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Stricter CO2 Emission Standards for Heavy-Duty Vehicles Adopted by EU Council

Stricter CO2 Emission Standards for Heavy-Duty Vehicles Adopted by EU Council

The EU Council has formally adopted new, stringent CO2 emission standards for heavy-duty vehicles, amending and strengthening existing regulations. This marks a significant step towards reducing greenhouse gas emissions from road transport and aligning with the EU’s broader climate objectives.

New CO2 Emission Reduction Targets Set for 2030, 2035, and 2040

The updated regulation introduces ambitious CO2 emission reduction targets for heavy-duty vehicles, encompassing trucks, urban buses, coaches, and trailers.

Key targets include:

  • A 45% reduction in CO2 emissions by 2030, up from the previous 30%.

  • A 65% reduction by 2035.

  • A 90% reduction by 2040.

These targets will apply to medium lorries, heavy trucks weighing over 7.5 tons, and coaches. From 2035 onwards, they will also cover vocational vehicles, such as garbage trucks and concrete mixers.

Zero-Emission Goal for Urban Buses

One of the most notable changes is the introduction of a 100% zero-emission target for new urban buses by 2035, with an interim goal of 90% by 2030. Interurban buses will be classified as coaches for emissions measurement and will not be subject to the zero-emission requirement.

Broader Scope and Exemptions

The revised rules expand the scope to include almost all new heavy-duty vehicles with certified CO2 emissions. Smaller trucks, urban buses, coaches, and trailers will now be subject to emission reduction targets.

However, exemptions remain for small-volume manufacturers and vehicles used in specific sectors such as mining, forestry, agriculture, and emergency services.

Background and Context

The heavy-duty vehicle sector contributes over 25% of greenhouse gas emissions from road transport in the EU. The original CO2 emission standards for heavy-duty vehicles were established in 2019, targeting reductions for 2025 to 2029 and setting goals for 2030 onwards.

These standards are part of the EU's "Fit for 55" strategy, aimed at reducing net greenhouse gas emissions by at least 55% by 2030 compared to 1990 levels and achieving climate neutrality by 2050.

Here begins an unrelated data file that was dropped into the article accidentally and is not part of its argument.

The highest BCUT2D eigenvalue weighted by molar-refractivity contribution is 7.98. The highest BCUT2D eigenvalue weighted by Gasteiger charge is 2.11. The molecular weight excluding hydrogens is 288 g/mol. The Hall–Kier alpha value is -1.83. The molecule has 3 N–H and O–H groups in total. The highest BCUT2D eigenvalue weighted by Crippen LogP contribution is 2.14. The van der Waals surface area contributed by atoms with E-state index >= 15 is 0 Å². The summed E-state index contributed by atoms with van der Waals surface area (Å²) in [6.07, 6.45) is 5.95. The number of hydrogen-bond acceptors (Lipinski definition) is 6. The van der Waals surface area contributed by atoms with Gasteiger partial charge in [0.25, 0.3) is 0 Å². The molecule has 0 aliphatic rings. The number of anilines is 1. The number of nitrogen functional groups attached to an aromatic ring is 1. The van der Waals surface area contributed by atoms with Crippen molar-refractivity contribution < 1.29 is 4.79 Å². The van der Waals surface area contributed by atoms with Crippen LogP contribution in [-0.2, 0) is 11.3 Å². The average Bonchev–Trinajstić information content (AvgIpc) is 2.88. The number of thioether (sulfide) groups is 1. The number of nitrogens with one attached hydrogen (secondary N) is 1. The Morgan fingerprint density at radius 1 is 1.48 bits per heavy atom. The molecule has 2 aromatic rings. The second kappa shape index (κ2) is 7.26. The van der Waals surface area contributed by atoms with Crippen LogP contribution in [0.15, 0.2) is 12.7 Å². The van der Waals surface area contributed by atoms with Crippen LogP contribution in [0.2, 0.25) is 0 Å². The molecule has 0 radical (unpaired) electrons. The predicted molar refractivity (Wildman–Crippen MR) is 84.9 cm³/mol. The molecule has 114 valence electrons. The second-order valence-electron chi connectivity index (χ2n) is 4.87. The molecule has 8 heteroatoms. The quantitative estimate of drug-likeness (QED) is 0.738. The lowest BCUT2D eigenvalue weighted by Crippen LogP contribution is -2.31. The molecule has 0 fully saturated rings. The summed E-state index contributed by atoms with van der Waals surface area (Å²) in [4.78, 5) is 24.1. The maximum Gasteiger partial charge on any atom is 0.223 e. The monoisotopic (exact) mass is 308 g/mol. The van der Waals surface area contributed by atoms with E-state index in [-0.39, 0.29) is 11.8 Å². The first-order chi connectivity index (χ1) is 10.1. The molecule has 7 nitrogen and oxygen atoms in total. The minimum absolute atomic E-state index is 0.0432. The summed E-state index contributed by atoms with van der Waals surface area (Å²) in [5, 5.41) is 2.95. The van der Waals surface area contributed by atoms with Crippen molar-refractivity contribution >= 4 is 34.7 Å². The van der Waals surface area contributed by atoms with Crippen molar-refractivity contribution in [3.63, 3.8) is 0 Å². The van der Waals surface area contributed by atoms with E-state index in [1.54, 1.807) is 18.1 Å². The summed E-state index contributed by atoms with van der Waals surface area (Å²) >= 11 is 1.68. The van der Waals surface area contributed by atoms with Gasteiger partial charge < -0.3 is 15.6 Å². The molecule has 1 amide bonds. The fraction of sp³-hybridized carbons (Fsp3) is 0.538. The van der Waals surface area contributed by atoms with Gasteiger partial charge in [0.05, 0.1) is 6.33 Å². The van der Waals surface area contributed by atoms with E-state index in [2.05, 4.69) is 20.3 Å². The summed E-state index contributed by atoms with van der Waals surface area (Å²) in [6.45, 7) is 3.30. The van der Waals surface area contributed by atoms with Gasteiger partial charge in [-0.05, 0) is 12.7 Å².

Legislative Journey and Next Steps

The adoption of these stricter standards follows a proposal by the European Commission in February 2023, which was part of the broader Fit for 55 legislative package. The new regulation, having passed through the European Parliament and the Council, will be published in the Official Journal of the EU and will enter into force 20 days after publication.

In 2027, the European Commission will review the effectiveness and impact of the amended regulation. This review will include evaluating the possibility of developing a common methodology for assessing and reporting the full lifecycle CO2 emissions of new heavy-duty vehicles.

Ensuring Competitiveness and Innovation

The updated vehicle emission standards aim to increase the share of zero-emission vehicles in the heavy-duty vehicle fleet across the EU while preserving and enhancing competitiveness and innovation within the sector. This regulation is expected to drive investment in zero-emission technologies and the development of recharging and refueling infrastructure, essential for the transition to a more sustainable road transport system.

By setting these new standards, the EU reaffirms its commitment to combating climate change and promoting sustainable development in the heavy-duty vehicle sector. This move is a critical milestone in the journey towards a greener and more resilient transport system in Europe.

Impact of New Vehicle Emission Standards on the Transport Sector

The EU Council's adoption of stricter CO2 emission standards for heavy-duty vehicles represents a pivotal development in the EU’s climate policy. By setting ambitious reduction targets and expanding the scope of the regulation, the EU is paving the way for a significant decrease in vehicle emissions.

As the new rules take effect, they will play a crucial role in achieving the EU's climate goals and fostering a sustainable future for road transport.


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